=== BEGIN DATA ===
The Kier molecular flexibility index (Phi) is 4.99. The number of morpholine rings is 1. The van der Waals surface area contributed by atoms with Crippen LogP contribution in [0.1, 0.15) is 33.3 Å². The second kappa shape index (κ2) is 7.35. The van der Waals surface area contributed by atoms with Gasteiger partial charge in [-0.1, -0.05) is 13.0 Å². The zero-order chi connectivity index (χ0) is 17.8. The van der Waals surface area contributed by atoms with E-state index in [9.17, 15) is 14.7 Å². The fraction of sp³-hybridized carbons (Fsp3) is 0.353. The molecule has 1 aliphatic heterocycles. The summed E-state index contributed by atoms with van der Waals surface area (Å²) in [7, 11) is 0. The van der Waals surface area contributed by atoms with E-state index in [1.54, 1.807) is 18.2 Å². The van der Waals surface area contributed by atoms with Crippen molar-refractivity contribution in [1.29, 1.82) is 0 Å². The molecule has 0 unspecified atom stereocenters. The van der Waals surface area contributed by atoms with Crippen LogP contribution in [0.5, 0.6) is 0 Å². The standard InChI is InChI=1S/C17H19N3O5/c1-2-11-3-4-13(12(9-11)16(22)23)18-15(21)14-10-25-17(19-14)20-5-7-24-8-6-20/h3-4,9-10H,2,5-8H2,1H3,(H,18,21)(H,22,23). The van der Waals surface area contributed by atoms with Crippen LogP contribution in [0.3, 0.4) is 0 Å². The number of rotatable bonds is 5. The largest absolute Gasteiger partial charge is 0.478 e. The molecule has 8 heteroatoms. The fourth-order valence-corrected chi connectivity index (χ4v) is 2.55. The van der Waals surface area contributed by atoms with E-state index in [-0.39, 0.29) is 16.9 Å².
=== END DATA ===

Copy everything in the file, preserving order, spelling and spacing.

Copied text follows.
The Kier molecular flexibility index (Phi) is 4.99. The number of morpholine rings is 1. The van der Waals surface area contributed by atoms with Crippen LogP contribution in [0.1, 0.15) is 33.3 Å². The second kappa shape index (κ2) is 7.35. The van der Waals surface area contributed by atoms with Gasteiger partial charge in [-0.1, -0.05) is 13.0 Å². The zero-order chi connectivity index (χ0) is 17.8. The van der Waals surface area contributed by atoms with E-state index in [9.17, 15) is 14.7 Å². The fraction of sp³-hybridized carbons (Fsp3) is 0.353. The molecule has 1 aliphatic heterocycles. The summed E-state index contributed by atoms with van der Waals surface area (Å²) in [7, 11) is 0. The van der Waals surface area contributed by atoms with E-state index in [1.54, 1.807) is 18.2 Å². The van der Waals surface area contributed by atoms with Crippen molar-refractivity contribution in [1.29, 1.82) is 0 Å². The molecule has 0 unspecified atom stereocenters. The van der Waals surface area contributed by atoms with Crippen LogP contribution in [0.5, 0.6) is 0 Å². The standard InChI is InChI=1S/C17H19N3O5/c1-2-11-3-4-13(12(9-11)16(22)23)18-15(21)14-10-25-17(19-14)20-5-7-24-8-6-20/h3-4,9-10H,2,5-8H2,1H3,(H,18,21)(H,22,23). The van der Waals surface area contributed by atoms with Crippen LogP contribution in [0.3, 0.4) is 0 Å². The number of rotatable bonds is 5. The largest absolute Gasteiger partial charge is 0.478 e. The molecule has 8 heteroatoms. The fourth-order valence-corrected chi connectivity index (χ4v) is 2.55. The van der Waals surface area contributed by atoms with E-state index in [-0.39, 0.29) is 16.9 Å².